“Closing the gym will obviously have an impact on physical health, especially in the winter when outdoor options are minimal. The impact on mental health cannot be underestimated. I felt depressed today (lockdown prospect?) I went to the gym and had a great workout, now I’m feeling a million bucks.

“Tonight I’m playing badminton at the Glasgow Life site with two people recovering from Covid. How will this decision impact their recovery, both physical and mental? Of course, 3 weeks are survivable but do we believe that she won that will not be anymore? ”

Martin’s CrossFit Gym in socially remote Glasgow.

Michael Coyle, a competitive powerlifter who trains in Paisley, credits the gym for more than just his physical health, but also for saving his life. He says he is “discouraged” by the government’s decision.

Michael said: “It’s devastating overall, we keep touting ‘science’ but the science is pretty clear. Gyms do not transmit the virus. My Pro-Life Paisley gym has not had a single track and trace notification since it reopened. It’s ridiculous.

“The gym for me is more than just training. I am a competitive powerlifter and the training is meditation. Not only do I take care of my physical health, but I take care of my mental health.

“I am bipolar, before I found out that training my life was incredibly unstable and I was volatile. I drank a lot, overeat, was known to purge myself, was covered in self-harm, and tried to kill myself three times. training (May 2015 to October 2015)

“I went cold turkey with a max dose of a few different drugs, antipsychotics, and antidepressants and never looked back. Most of the people who know me know how stable and motivated I am, and I can’t begin to probe the self before.

“The training saved my life and it’s incredibly disheartening to watch the government make a decision based on absolutely nothing and pretend it’s science. I understand the situation, but the government’s own data shows gyms are not transmitting, so I really don’t understand the ruling. ”

While exercise outdoors is still allowed, many readers are concerned that it could be dangerous – especially as we are heading into a Scottish winter.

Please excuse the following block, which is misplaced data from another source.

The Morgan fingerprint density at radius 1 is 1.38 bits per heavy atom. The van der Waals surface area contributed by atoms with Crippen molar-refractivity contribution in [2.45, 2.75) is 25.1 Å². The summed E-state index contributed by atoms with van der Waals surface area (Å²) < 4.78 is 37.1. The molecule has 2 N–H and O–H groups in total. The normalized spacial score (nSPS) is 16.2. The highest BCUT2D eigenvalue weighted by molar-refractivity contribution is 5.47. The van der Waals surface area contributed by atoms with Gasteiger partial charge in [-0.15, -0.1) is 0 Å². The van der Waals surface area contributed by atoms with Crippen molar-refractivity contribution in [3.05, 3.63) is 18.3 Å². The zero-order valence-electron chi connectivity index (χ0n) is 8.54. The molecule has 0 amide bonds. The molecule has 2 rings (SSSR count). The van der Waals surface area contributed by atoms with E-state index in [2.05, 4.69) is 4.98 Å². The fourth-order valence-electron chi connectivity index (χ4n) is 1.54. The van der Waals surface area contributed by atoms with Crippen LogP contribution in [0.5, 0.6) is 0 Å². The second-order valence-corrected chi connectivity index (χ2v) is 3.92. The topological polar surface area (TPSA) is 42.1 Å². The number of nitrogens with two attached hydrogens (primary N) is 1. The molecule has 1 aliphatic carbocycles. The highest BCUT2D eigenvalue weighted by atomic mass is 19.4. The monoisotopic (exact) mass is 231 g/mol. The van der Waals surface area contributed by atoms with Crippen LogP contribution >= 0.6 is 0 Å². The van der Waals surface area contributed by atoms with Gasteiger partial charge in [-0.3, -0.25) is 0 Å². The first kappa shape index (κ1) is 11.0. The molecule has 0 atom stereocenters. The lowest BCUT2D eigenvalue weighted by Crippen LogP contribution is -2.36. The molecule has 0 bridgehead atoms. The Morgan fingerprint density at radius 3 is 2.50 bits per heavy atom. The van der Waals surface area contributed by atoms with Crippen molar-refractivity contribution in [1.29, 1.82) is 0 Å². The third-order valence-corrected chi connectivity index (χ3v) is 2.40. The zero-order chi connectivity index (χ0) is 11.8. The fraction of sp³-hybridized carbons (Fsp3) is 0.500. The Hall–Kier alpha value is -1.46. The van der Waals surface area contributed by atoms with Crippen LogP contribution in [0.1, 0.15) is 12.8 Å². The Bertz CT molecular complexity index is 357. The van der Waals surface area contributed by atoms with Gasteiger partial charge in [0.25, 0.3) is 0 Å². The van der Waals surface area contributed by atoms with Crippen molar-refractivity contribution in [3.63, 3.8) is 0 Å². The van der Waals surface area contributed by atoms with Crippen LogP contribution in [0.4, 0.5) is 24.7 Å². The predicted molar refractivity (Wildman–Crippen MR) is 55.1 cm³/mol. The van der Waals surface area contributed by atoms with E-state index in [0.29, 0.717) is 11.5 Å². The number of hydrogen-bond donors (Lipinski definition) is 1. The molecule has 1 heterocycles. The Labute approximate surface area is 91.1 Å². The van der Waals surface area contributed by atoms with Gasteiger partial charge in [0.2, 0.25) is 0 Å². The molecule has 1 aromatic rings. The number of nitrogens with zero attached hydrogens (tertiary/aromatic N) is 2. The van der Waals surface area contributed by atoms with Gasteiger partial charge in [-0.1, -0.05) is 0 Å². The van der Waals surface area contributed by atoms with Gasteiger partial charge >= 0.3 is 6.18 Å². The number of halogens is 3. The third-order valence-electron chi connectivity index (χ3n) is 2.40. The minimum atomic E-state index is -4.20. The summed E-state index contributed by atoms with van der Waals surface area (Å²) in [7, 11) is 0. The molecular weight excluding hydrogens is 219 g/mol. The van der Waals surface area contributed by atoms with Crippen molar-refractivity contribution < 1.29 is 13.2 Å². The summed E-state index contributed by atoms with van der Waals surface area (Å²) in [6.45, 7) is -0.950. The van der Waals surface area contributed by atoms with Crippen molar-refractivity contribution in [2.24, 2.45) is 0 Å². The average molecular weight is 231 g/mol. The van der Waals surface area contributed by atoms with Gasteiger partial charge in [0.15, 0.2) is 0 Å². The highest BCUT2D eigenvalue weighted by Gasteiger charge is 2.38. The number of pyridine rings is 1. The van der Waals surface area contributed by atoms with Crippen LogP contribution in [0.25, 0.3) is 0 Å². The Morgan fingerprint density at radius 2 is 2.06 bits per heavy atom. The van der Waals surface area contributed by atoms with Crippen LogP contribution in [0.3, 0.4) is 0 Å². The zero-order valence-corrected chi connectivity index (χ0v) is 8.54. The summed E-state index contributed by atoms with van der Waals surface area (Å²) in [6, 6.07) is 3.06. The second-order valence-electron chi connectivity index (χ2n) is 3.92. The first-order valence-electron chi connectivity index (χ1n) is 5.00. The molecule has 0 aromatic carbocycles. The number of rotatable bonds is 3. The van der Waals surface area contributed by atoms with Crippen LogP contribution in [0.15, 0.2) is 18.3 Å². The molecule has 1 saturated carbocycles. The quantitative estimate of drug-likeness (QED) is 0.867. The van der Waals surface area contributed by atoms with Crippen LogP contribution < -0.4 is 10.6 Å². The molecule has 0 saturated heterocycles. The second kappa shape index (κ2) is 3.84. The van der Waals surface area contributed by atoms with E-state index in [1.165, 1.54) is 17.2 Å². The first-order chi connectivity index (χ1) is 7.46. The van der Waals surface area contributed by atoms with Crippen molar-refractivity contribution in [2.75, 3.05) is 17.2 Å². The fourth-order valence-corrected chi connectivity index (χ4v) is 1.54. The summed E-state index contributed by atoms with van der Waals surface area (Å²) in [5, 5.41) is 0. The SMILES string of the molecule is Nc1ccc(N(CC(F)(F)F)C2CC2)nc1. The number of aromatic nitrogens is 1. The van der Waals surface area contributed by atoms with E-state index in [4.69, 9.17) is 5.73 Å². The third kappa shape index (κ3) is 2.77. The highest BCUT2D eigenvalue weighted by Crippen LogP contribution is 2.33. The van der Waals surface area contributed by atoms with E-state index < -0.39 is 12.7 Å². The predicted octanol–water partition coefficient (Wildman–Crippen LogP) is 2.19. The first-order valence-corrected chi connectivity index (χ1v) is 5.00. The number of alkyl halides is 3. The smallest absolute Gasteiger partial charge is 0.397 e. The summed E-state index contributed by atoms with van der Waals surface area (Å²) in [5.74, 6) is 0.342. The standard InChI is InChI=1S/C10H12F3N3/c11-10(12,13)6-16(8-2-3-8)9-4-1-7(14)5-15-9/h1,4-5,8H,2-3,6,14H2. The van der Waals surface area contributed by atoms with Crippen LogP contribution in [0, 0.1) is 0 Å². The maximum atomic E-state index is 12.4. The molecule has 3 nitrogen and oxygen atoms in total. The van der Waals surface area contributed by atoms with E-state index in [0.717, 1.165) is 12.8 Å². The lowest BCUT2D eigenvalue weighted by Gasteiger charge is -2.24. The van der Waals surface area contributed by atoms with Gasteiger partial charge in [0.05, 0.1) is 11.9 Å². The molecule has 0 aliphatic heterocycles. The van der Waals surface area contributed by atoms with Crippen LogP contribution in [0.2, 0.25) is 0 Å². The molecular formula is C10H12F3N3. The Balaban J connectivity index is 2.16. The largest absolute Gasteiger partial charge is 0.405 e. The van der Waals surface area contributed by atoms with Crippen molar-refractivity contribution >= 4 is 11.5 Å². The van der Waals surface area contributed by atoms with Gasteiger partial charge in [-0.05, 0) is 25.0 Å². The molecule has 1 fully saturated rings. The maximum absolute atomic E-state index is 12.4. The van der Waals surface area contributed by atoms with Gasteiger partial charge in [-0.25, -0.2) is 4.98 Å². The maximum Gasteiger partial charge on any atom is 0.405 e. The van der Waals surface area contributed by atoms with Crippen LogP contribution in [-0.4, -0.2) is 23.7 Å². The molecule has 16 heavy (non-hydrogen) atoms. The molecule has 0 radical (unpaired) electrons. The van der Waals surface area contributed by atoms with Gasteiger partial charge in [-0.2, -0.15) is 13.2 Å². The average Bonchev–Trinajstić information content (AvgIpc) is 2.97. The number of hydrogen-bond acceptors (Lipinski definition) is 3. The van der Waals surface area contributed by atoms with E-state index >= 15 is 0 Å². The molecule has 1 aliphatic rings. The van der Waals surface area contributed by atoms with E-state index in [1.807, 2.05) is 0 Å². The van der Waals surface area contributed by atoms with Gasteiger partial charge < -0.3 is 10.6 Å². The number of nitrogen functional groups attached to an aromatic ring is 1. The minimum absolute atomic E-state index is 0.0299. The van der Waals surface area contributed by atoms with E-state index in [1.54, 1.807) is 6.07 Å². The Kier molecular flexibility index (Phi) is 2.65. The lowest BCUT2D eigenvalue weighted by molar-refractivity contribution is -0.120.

Hannah Francesca said: “As a key worker, working out under stressful conditions, going to the gym after work has saved lives. Throughout the first part of the lockdown, I could just go for a run. I start working at 7 a.m. and finish at 4:30 p.m., I am a 1.50 meter woman. Running in the dark is extremely dangerous for me. ”

Colette McDiarmid also didn’t feel safe training outdoors. She said: “Bad news. My gym has never been cleaner than it is now. As a woman, I cannot go out and exercise all the time. I’m going to have to squeeze through the working day. I can’t just change from 645h training outdoors because I don’t feel safe.

Amy Hill dans Body By Amy

Carla Belkevitz said: “I am so overwhelmed by this. I will have no other choice but to exercise outside when it is dark. I have worked really hard to lose almost 4 stones and have to give up safe exercise. I also work from home in a fairly intense job. I needed this safe space for well-being. ”

Some readers are more supportive of the government’s position to shut down gyms.

Hyndland Maw said, “My daughter is 11 years old, she has autism. His karate classes will be interrupted and this will disrupt his routine and could have an impact on his level of anxiety. However, I am not qualified in public health and believe these things are. put in place for good reason. ”

Another reader named Chloe said: “I’m definitely gutted from their closure, but if it has to be done, it has to be done. ”

Kris Henry said: “Disappointing because the majority of those I saw on my visits were following distancing and cleaning policies, but at the same time if we are to minimize contact it makes sense. The fact that it’s only for three weeks is a bit more helpful than, what felt like an endless lockdown in the spring ”

What do you think? Contact us and let us know.